come back and talk about it oh this is patient need an amputation I know we're in a venture lyst will probably go for it right okay but sometimes we need to discuss it with our vascular surgeon and that's the practice that we are actually

implementing in terms of a CLI call schedule involving everyone yes our vascular surgeons can do in the vascular work but involving us as well just in case the patient may need to have an amputation because remember all of these

cases are not without risks we're consuming the patient for limb loss things can go wrong and you guys have seen that in your lap so just a little list of what was done antegrade left CFA access we've got cement amol retrograde

left DP access did cart that's just a controlled way of using a balloon to get through like a dissection scoring or just prepping the vessel using the job coda ballooned is a lot of technology technology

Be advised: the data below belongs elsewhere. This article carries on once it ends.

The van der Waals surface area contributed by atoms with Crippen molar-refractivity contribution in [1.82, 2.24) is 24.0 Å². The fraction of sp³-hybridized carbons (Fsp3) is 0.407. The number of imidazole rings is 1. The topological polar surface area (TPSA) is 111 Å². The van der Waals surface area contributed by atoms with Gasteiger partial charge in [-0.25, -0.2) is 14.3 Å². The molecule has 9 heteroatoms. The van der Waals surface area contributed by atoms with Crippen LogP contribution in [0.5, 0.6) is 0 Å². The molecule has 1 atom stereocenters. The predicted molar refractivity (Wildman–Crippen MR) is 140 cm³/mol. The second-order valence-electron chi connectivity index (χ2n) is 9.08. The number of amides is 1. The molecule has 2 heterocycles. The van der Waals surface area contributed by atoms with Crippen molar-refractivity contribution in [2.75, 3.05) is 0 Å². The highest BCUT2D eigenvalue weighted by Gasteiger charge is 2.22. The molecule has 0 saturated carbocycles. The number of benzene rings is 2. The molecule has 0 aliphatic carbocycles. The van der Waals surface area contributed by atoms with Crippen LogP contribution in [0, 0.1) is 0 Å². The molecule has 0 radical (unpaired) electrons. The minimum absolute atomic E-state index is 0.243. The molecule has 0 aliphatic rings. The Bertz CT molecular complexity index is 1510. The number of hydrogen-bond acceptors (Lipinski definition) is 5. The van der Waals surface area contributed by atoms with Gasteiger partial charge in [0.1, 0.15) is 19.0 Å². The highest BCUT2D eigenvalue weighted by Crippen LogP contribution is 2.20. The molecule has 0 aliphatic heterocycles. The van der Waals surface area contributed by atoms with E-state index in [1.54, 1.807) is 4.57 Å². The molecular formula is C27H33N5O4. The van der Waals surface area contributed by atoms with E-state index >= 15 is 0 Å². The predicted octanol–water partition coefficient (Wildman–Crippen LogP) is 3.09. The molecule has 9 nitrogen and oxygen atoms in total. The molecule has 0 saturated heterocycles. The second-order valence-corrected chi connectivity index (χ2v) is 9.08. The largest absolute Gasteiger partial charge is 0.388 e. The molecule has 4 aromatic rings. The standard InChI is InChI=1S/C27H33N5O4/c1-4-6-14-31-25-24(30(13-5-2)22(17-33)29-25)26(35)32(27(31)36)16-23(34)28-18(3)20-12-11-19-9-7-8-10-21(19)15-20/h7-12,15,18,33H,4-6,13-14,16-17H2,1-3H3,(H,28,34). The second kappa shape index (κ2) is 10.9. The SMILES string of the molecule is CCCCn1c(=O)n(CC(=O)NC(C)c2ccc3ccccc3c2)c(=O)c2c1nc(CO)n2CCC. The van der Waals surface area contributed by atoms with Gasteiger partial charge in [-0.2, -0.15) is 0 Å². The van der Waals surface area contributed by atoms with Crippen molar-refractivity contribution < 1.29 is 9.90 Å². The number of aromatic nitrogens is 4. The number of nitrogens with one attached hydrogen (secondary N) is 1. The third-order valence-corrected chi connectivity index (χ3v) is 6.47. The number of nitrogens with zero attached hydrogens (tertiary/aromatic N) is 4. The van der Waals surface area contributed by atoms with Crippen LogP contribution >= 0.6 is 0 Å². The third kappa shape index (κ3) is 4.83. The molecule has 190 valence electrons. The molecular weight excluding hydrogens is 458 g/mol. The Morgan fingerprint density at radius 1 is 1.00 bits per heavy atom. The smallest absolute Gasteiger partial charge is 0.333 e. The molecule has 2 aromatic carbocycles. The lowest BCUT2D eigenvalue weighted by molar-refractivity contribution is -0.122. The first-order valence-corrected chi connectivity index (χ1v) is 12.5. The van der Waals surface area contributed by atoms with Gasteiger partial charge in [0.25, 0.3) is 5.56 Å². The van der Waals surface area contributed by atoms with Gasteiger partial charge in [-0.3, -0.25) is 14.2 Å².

balloons these days especially in the fetal vessels papa toh vessels and now looking at SMA should we send everything short lesions maybe not we know that since what will go down even with our drug-coated stance and you know uses

that whenever you need to and the drug tecnico de technology has proved to be beneficial so a little this is the drug called extent that we use was used the lateral angio shows a little irregularity there but definitely patent

and then the next what's going on with this one this was supposed to show how the aren't there we go so just getting better at pacification of that that DP so the patient could have better wound healing so again it's not over follow up